List the languages you know that may help you in the community you will be serving. Give the skill level (fluent/intermediate/beginner) for both written and oral competencies for each language you list.
Teamwork (half page, if relevant)
If you will be working with other people on this project, list each team member and their MIT affiliation (if any) even if the other people are not applying for a Fellowship through the PSC. If any of the team members are applying for a Public Service Fellowship or other PSC funding, indicate this.
Describe each person's roles and responsibilities. How will your jobs intersect and support each other? Would you consider doing the project if not all members of the team receive funding? Tell us what sort of role you prefer to take in a team, and what sort of people you do and do not enjoy working with on a team.
Note: If you are applying with other people for a group Fellowship, each group member MUST write and submit individual applications. The selection committee will award Fellowships based on applicants' individual merits, so there is no guarantee that people who apply together will be selected together.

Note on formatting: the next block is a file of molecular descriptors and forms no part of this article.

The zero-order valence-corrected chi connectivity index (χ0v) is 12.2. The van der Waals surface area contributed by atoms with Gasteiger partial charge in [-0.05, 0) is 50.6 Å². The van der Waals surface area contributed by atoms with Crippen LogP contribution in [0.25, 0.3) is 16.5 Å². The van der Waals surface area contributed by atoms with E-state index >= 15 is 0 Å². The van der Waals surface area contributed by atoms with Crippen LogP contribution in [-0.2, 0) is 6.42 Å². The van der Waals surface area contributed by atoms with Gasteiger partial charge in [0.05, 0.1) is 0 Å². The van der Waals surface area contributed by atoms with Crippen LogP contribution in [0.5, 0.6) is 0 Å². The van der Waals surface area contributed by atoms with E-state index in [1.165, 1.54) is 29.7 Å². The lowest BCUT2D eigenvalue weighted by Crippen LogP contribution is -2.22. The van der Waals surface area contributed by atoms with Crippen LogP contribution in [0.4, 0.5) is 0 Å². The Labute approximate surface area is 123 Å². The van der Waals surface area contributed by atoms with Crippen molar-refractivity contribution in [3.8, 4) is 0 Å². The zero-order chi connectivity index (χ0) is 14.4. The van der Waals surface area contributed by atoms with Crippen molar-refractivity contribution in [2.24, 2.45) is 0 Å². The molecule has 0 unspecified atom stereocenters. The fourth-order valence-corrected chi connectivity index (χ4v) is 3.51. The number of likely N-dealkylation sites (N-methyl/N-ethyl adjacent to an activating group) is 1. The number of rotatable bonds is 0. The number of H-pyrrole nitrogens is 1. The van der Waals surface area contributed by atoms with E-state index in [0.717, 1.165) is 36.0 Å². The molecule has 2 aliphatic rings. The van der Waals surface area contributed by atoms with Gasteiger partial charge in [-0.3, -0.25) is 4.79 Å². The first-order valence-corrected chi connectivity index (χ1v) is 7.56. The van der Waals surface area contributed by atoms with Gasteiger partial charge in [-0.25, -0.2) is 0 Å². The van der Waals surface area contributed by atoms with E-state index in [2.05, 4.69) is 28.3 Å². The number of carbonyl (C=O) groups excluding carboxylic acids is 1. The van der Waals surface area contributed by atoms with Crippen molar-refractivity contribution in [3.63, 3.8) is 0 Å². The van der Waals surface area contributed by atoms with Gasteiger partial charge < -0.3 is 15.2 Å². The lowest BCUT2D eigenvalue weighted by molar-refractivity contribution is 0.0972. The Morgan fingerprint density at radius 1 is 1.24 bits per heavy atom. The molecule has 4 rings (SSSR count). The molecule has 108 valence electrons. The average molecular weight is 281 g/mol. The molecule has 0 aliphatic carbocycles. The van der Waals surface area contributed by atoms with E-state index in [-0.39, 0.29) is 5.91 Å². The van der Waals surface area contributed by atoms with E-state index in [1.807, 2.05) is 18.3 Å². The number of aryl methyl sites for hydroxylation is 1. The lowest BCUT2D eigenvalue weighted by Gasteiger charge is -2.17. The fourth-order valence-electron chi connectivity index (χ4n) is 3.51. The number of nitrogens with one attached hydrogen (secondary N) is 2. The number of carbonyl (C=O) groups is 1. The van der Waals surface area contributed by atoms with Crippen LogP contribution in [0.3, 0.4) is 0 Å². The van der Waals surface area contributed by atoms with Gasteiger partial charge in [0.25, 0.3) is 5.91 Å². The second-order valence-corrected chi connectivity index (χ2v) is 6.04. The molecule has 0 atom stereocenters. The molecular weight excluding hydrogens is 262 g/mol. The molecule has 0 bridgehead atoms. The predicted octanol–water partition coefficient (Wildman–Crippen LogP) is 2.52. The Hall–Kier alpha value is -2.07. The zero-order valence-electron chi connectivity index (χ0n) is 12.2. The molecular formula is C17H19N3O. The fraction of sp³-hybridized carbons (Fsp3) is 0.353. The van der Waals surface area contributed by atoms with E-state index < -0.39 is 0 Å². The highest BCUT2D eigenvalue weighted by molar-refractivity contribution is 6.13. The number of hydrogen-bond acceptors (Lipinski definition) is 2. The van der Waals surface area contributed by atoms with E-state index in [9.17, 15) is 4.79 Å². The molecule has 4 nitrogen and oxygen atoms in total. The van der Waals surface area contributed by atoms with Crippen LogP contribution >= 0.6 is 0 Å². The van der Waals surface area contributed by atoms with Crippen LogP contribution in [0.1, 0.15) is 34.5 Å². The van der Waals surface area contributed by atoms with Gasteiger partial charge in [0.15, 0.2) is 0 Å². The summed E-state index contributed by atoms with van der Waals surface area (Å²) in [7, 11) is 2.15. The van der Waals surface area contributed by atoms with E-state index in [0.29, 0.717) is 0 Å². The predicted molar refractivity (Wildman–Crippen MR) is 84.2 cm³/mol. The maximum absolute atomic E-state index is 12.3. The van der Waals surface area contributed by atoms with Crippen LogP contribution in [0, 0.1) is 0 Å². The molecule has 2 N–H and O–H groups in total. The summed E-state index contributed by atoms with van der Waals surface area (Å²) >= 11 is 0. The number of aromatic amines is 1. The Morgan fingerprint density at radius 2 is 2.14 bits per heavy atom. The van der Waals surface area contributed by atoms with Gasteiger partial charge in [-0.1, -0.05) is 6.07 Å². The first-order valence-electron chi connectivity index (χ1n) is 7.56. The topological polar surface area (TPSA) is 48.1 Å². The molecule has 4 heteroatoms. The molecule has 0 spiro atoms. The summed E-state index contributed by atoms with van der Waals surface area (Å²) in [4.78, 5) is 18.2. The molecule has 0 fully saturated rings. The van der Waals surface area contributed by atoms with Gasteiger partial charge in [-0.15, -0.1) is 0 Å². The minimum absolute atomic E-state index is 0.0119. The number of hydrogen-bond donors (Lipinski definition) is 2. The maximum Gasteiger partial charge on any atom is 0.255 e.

Motivation and personal outcomes (half page)
Tell us why you want to do this work. What is driving you to take on this challenge? Do you have previous experience working on this issue or in the particular community in which you have proposed this project? What do you want to learn or experience? Will the work advance your personal or professional career?
Safety and cultural impact (1 page)
Outline your safety considerations for the project. What are the main safety issues in the location you will be working in? What steps will you take to prioritize your safety and what resources have you identified to help you stay safe? Does your project have any safety implications for the community you are serving and how will you address these?